I know this sounds unfair and you may hate that person for complaining about it, but just imagine how your friend feels... Maybe she doesn't want to be that skinny... Don't you also search for support when you're starting a new journey? Well the same goes for her and her goals.
Naturally skinny people face a lot of discrimination as the general public follows the cut and dried opinions of others. If someone is underweight, it doesn't mean that they have an eating disorder. Your genetics or your satiety cues define how your body looks. Some people can feel fuller faster , so they simply eat less, and some people have to eat more to feel full after a meal.
Of course underweight people are opposed to a lot of health risk just as overweight and obese people. The common side effects are a lack of energy, nutritional deficiencies, a weakened immune system, osteoporosis and the loss of menstrual function and complications with pregnancy (the last two are of course just for women).
As I always preach, your eating habits matter the most. But before you jump on the bulking-train, make sure to consult a doctor who can rule out other health issues that might contribute to your weight loss, just as thyroid problems After that, follow the guidelines of a nutritionist who can adapt your diet program according to your individual needs.
In case you want to try it yourself, here is a short list of what might help you:
- Food Diary:
To work out the issue of your dietary habits, log your food (what and when you eat). Online programs like MyFitnessPal or Fitday might help you to track your meals and calories.
- Add up:
After you worked out your current caloric intake, add 200 calories to begin with. Adjust up or down, depending on how fast you want to gain weight.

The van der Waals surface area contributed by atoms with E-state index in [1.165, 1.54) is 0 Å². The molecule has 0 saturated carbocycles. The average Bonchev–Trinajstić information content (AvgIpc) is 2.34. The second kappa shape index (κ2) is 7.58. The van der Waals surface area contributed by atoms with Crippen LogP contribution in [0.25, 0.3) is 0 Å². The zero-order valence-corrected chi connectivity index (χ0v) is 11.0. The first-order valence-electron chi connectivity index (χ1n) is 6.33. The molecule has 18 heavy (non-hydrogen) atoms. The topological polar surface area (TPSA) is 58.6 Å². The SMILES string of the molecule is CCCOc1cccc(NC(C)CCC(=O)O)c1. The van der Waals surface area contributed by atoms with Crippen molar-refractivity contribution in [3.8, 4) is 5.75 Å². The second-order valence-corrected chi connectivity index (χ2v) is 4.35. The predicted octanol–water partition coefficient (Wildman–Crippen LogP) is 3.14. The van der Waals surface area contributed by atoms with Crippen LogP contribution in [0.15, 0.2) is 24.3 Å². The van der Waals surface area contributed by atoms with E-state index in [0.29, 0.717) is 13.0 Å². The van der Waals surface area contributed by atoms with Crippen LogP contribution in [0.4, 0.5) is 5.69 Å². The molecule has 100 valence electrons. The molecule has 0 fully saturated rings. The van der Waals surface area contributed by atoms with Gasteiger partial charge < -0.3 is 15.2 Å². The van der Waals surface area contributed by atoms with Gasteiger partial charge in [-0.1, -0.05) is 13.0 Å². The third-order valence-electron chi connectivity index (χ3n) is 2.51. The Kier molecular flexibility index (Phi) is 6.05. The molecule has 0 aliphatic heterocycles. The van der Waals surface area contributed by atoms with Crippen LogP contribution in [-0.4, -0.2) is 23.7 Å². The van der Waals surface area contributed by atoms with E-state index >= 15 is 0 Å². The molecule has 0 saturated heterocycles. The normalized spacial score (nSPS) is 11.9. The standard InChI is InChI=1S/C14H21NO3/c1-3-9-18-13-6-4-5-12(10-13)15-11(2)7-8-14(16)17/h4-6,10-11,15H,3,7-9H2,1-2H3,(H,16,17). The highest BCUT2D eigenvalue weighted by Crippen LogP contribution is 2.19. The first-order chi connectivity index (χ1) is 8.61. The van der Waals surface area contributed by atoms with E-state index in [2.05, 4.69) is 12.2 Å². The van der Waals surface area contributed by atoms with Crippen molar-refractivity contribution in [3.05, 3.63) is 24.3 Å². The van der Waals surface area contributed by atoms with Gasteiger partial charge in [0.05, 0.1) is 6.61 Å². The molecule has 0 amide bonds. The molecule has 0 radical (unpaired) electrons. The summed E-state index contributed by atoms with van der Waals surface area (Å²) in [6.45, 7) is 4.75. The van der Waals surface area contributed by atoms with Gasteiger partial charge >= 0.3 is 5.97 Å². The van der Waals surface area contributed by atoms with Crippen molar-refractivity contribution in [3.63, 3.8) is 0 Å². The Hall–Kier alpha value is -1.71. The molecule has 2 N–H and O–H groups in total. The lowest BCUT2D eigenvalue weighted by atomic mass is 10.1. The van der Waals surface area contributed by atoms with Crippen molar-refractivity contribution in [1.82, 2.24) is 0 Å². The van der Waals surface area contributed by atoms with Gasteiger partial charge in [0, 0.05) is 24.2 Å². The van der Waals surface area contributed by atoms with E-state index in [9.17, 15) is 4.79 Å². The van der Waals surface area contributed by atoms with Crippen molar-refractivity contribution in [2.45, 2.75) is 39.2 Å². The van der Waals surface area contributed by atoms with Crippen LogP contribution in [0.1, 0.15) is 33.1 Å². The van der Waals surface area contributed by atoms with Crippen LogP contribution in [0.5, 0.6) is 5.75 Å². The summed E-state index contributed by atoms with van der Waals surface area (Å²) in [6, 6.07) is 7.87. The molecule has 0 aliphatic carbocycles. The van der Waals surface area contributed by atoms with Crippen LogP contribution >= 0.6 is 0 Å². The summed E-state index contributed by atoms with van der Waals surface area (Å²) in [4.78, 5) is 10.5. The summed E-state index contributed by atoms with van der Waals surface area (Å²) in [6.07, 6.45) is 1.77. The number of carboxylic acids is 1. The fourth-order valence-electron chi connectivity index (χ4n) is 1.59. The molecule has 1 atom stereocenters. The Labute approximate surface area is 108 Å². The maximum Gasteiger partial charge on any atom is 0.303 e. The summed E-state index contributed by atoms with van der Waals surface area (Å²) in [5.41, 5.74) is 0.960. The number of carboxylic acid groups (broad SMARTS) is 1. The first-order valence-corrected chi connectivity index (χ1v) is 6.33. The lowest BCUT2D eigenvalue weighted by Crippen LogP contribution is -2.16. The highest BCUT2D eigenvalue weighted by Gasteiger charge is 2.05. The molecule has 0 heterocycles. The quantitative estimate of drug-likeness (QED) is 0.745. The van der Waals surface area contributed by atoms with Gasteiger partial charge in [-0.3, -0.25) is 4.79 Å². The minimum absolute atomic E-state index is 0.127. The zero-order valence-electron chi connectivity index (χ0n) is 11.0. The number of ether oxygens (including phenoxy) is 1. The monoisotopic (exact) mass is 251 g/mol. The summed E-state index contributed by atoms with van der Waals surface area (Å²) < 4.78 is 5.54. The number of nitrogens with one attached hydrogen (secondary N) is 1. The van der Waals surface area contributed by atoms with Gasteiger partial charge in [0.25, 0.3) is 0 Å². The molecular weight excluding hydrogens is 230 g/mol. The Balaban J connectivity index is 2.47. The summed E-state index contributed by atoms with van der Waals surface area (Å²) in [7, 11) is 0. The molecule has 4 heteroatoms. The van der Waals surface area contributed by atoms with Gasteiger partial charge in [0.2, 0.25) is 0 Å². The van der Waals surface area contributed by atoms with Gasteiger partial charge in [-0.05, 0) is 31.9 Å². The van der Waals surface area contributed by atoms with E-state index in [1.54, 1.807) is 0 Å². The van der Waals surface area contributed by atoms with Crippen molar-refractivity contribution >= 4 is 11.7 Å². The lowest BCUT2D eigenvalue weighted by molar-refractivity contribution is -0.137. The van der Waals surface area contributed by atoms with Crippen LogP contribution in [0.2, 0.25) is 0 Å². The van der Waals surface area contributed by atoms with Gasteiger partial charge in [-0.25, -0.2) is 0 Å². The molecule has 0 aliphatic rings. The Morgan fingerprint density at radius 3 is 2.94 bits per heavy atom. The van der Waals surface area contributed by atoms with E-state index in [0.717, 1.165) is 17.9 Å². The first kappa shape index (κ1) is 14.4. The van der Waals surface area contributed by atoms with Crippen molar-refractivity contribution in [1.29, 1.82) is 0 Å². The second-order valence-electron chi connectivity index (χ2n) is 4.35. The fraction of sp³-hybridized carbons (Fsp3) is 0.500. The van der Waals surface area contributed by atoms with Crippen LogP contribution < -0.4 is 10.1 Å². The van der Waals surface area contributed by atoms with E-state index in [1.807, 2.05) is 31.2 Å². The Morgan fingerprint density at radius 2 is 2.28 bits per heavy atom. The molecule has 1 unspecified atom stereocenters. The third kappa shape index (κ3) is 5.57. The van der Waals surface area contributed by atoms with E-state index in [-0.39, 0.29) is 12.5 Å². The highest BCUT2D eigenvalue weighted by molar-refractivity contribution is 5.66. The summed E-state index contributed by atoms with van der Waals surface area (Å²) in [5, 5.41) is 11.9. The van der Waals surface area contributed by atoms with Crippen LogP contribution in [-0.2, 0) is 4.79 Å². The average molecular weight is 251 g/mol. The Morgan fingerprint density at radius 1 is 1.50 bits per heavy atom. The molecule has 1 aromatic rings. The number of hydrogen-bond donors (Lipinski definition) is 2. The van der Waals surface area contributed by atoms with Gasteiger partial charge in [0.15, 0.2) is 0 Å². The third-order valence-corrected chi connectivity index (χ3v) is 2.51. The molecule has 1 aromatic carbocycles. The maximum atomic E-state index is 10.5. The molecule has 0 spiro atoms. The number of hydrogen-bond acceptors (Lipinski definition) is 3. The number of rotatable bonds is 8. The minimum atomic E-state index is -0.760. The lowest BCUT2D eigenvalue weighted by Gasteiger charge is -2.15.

- Quality over quantity:
Instead of fatty and processed foods like pizza, burgers or chips, try to choose nutrient-dense food like lean meat, vegetables, fruits and complex carbs. (learn more about protein here, carbs here and fats here)
Don't skip your meals.
Of course you feel full very fast when you start adding up calories to each meal, and this change can also include gastrointestinal issues because your body isn't used to work that much.
To make it easier for your body to process your meals, spread your calories over 4 to 6 smaller meals througout the day. (More here)
Between your main meals, grab for calorie-dense snacks like nuts, dried fruits, yoghurt , avocados etc. When leaving the house, pack your snacks for calories on the go. (more here )
- Drink your calories:
In order of drinking high sugary beverages like soda , go for healthy filling beverages like smoothies or protein shakes. It can be difficult to eat that much when you're not used to. By drinking between your meals, you can easily add up healthy calories.
- Last meal:
While a lot of healing and regeneration happens overnight, give your body something to work on. Preferably proteins like casein, or even a peanut butter avocado wrap with vegetables and lean meat.
- It's the small steps:
Always remember to be patient.Weight gain is just a process like weight loss. Sometimes it takes longer than expected, but don't give up on hope. Set attainable goals that seem realistic and reachable in 2 or 3 weeks, and then set another tiny goal. If you reach a goal every 2 or 3 weeks, you will stay motivated on your health journey.
Make sure to have a supportive and positive surrounding that helps you achieve your goals and deal with emotional issues when it comes to body changes. Appreciate your new body and how it looks in the mirror.
If you feel good about your new appearance, choose outfits that make you feel good, no matter what you weight or what other people think about you.